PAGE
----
And although financial aid can be intimidating, SCCC Financial Aid Director Brian McGarvey said low-income students can generally go to community college for free.
Poor students qualify for the federal Pell grant, with a maximum of $5,500 a year. They are also eligible for a $3,384 state grant every year.
That would more than cover SCCC’s tuition and fees — $3,746 a year — and the books as well. McGarvey said students should even have money left over for living expenses.
The trouble is the federal application form. McGarvey said many SCCC students run into problems the moment they begin, because it can only be filled out by a biological or adoptive parent.
If the student is being raised by others — an aunt, a grandparent — they must report themselves as “independent” for the purposes of the school grants.
“It can be a major source of frustration and discouragement,” McGarvey said. “The life circumstances — divorces, remarriages, nieces and nephews supported by family, raised by grandparents — it gets very difficult.”
The form won’t accept any of those options.
“Biological, adoptive or independent. That’s the only options we have,” McGarvey said.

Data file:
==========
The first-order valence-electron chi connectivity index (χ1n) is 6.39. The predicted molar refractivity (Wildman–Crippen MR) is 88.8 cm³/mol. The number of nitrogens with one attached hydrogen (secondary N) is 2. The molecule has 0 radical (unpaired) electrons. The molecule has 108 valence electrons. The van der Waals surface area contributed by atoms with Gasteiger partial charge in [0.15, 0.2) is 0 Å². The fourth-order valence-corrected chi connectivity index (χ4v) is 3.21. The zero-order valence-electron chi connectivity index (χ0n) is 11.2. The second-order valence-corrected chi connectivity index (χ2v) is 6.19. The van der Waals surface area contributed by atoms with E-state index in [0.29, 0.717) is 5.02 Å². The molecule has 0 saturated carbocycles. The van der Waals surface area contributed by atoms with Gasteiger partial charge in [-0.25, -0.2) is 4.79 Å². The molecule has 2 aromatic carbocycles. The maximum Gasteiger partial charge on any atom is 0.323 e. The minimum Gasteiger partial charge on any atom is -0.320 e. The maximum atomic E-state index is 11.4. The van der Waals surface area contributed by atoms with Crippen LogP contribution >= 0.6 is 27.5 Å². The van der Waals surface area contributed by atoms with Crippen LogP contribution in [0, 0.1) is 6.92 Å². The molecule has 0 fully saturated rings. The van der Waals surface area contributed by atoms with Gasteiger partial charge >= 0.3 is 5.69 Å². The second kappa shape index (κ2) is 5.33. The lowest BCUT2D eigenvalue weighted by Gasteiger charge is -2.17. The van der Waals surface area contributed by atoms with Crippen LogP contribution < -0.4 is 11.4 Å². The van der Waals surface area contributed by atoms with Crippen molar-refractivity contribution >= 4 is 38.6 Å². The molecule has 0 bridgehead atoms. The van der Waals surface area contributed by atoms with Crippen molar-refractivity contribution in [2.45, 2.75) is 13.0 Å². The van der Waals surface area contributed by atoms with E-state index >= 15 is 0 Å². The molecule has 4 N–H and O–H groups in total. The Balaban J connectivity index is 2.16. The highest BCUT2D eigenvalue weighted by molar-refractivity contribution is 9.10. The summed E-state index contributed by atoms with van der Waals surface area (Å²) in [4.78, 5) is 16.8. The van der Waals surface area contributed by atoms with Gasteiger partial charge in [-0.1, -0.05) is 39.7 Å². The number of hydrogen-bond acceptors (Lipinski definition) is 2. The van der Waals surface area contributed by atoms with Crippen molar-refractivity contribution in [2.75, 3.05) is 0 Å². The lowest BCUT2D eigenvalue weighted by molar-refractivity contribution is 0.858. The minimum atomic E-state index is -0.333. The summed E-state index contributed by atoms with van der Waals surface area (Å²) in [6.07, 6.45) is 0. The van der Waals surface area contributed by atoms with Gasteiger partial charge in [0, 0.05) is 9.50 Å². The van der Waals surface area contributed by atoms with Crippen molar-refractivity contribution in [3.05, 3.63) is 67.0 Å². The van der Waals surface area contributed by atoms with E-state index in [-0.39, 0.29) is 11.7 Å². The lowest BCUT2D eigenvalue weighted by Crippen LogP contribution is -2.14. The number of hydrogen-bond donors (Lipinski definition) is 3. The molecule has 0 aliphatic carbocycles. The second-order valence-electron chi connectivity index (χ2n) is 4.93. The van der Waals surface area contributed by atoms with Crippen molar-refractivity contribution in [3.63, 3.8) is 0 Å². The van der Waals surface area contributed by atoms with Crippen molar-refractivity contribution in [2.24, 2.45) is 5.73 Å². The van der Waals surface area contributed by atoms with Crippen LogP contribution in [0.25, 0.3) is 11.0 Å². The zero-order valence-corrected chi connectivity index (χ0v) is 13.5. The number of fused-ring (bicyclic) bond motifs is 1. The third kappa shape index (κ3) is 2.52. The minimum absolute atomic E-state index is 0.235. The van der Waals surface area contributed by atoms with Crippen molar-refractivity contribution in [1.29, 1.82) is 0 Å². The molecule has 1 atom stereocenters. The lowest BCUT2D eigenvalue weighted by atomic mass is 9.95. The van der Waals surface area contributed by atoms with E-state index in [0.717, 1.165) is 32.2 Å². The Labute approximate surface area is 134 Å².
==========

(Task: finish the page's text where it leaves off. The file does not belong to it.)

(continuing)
He has counseled students to bring proof, on paper, of their circumstances — gathering testimony from high school guidance counselors, court records and other documents.
It’s complicated, but he makes it work.
“I can tell you right now we have hundreds of students here we’ve made these adjustments for,” he said.
But he said the rules could discourage students, preventing them from even trying to apply — and thus never getting to a counselor like him who could explain how to get federal aid.
Mixing of races
For students, some of the other issues raised by King’s “I Have A Dream” speech seemed like ancient history.
“It did get a lot better. There’s no segregated places anymore,” Lewis said.
His uncle added that at least in the inner cities, racism seems to be dying as races mix together.
“One of [King’s] dreams was white kids and black kids would not only be able to learn together but play together,” Eric Morman said. “He’s a skateboarder. It brings the black and white kids together.”
Morman added that he loved watching his nephew play — watching the races interact in an innocent, carefree way.
“It’s not ‘he’s black,’ ” Morman said with some awe. “It’s, ‘He’s a skateboarder.’ ”
But some white students said they still feel uncomfortable around those of different races.
In response, student Jacob Flores said they had to get out of their comfort zone.
Flores, a white student from Texas who now works at a dollar store near Hamilton Hill, said that job helped him begin to see all people for who they were — not for the color of their skin.
“You talk to people, you get to know them, and it opens your eyes,” he said. “You just find understanding.”
It convinced him that most people who are fearful or suspicious of others should simply try to spend time with them.
“I think we need to forget about our differences and look for common ground. The best thing to do is experience and interact with people you wouldn’t normally interact with,” Flores said.